Importers of cars risk losing their vehicles by waiting on auctions

BY EYE ON PORT - Oct 01, 2020 at 6:38pm 100

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The Customs Division of the Ghana Revenue Authority, has revealed that sometimes, importers of especially overaged vehicles may want to delay clearance with the hope of coming to acquire their vehicles through auction which is usually relatively cheaper.

According to the Principal Revenue Officer in Charge of Customs Auctions, Prince Akwaboah, who was speaking on the Eye on Port program, the target of customs auction is the reasonable bidder who has the purchasing power to pay within the reserve price range and not necessarily the highest bidder.

He said one of the reasons is to ensure that importers of vehicles who failed to clear on time, do not get a competitive advantage by bidding higher than fellow bidders.

“We use the reasonable bidder and not the highest bidder, so that if you are the importer you have to go through that same competitive bidding and you may lose your car.”

Mr. Prince Akwaboah revealed that auctions are done in a concealed manner where potential bidders and even the designated auctioneer are not privy to details of auctioned goods prior to day of auction, to ensure a fair bidding process.

The Customs official however indicated that there is a window of opportunity until 48 hrs before auction where an importer of a vehicle who was unable to clear vehicle and therefore his or her car lined up for auction, can write formerly to appeal to the Commissioner General to pay and retrieve the vehicle.

He revealed that Customs has a refund regime where an importer who has lost his vehicle to auction can make a claim to obtain the surplus after the duties have been deducted.

“The onus lies on the importer to enquire from the Customs office how much his car was auctioned for, and then where there is a difference, he can put in an application for refund,” he explained.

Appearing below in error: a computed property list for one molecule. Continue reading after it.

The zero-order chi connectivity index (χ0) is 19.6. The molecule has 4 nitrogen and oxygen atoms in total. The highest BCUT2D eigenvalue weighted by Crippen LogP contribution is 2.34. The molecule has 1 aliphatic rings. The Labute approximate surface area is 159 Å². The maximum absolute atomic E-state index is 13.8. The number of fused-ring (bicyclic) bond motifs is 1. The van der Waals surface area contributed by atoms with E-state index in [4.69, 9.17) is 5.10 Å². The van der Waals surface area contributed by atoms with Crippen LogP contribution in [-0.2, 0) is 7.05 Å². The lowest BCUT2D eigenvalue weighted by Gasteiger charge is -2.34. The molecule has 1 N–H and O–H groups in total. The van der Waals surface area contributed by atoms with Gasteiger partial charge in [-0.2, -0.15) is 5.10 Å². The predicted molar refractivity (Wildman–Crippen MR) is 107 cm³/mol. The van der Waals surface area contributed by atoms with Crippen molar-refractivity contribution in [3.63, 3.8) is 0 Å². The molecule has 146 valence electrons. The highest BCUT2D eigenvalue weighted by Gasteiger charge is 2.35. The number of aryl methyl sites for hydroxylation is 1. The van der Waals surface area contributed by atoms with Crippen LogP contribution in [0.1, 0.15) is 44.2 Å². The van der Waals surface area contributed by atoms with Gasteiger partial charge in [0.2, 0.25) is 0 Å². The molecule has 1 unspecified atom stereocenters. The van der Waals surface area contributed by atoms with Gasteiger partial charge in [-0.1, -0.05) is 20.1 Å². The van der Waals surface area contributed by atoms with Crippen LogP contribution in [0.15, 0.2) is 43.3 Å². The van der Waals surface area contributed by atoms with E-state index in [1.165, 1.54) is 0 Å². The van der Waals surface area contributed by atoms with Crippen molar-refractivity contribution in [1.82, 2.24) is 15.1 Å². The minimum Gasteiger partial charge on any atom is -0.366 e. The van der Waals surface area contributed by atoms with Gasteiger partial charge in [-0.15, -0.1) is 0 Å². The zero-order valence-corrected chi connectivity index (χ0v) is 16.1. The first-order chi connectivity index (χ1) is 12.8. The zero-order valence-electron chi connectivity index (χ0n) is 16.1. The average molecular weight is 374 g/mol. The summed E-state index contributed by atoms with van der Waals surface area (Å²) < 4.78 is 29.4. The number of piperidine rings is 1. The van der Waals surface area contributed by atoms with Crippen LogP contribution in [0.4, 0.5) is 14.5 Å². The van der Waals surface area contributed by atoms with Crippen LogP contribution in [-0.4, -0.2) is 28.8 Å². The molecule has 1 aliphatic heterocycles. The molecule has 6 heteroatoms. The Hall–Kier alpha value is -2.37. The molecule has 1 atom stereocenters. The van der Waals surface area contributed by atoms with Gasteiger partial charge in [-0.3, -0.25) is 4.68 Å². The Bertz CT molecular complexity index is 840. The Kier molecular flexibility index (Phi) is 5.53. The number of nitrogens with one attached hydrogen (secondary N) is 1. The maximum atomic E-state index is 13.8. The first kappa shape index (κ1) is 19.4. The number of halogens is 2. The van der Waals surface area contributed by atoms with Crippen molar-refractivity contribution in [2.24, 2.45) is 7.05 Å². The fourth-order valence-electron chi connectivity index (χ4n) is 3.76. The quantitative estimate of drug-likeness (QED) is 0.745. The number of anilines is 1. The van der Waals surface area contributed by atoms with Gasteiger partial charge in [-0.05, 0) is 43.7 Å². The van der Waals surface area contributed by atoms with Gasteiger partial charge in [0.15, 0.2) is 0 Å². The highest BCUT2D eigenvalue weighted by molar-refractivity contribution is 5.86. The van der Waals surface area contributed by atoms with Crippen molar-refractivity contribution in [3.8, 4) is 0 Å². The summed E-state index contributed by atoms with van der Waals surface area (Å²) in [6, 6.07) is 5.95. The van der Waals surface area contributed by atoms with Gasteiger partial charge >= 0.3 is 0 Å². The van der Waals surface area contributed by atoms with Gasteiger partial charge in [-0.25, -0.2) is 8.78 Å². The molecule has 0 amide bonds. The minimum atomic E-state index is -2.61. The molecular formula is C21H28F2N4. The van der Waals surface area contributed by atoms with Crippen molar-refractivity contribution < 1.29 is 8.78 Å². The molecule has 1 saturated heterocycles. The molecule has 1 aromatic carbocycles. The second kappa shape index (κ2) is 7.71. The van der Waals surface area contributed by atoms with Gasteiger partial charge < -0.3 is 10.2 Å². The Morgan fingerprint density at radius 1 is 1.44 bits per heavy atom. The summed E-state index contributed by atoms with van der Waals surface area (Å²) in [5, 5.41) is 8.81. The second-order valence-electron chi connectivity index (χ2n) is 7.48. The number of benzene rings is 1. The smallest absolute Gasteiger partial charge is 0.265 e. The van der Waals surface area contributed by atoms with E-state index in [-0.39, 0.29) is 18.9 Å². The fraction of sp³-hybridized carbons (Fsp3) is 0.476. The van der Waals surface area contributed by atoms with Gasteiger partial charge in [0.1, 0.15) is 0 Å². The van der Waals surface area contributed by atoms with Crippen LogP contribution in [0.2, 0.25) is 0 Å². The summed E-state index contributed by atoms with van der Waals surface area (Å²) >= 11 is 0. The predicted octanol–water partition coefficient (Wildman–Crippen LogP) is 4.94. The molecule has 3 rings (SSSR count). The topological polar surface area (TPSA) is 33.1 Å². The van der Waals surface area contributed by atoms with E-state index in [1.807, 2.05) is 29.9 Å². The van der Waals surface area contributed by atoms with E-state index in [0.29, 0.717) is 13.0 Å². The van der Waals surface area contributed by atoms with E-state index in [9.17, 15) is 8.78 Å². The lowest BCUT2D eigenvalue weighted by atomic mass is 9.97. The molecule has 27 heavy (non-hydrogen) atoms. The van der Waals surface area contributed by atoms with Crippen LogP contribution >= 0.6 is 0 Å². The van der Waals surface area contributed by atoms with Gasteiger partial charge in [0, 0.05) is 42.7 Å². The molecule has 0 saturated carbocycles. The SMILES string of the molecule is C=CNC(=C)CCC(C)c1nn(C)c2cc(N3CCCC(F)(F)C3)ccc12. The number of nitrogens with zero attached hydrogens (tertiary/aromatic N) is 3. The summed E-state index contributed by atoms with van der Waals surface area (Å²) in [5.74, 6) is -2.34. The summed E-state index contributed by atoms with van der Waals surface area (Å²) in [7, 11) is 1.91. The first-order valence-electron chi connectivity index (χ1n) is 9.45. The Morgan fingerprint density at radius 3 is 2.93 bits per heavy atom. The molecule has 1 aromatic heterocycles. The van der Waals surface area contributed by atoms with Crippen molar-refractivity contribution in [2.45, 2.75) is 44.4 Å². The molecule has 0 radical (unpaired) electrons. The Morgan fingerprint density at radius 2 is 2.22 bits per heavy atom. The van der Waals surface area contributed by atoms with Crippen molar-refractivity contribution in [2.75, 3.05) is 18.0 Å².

He also said Customs allow for importers to pay duties in instalments but before that arrangement is approved, importers would have to write to the Commissioner General explaining reason to pay in instalments as well as demonstrate a capacity to pay.

He disclosed that Customs remove penalty charges applied on imported overaged vehicles during auctions which significantly reduces the reserve price of such vehicles.

“Any cars above ten years, we start imposing penalties on them. But, when we are doing auction, the portion of penalty is not added.”

The Principal Revenue Officer in Charge of Auctions however admitted that the penalty element eliminated from overaged vehicles during auction negatively impacts the initial efforts to discourage the use of such vehicles in the country.

Touching on auctioned government vehicles, the Customs Official also added that, vehicles intended for government where initially, the duty component was exempted, when auctions are done and ownership is transferred to individuals, the duty component would have to be satisfied by the new owner.

“You would have to come back to Customs to regularize the documents by paying the exempted duty,” he stated.

Mr. Akwaboah said the purpose of auctions are for the state to retrieve duties of uncleared goods and that the reserved price for auction goods such as vehicles are equivalent to the duties.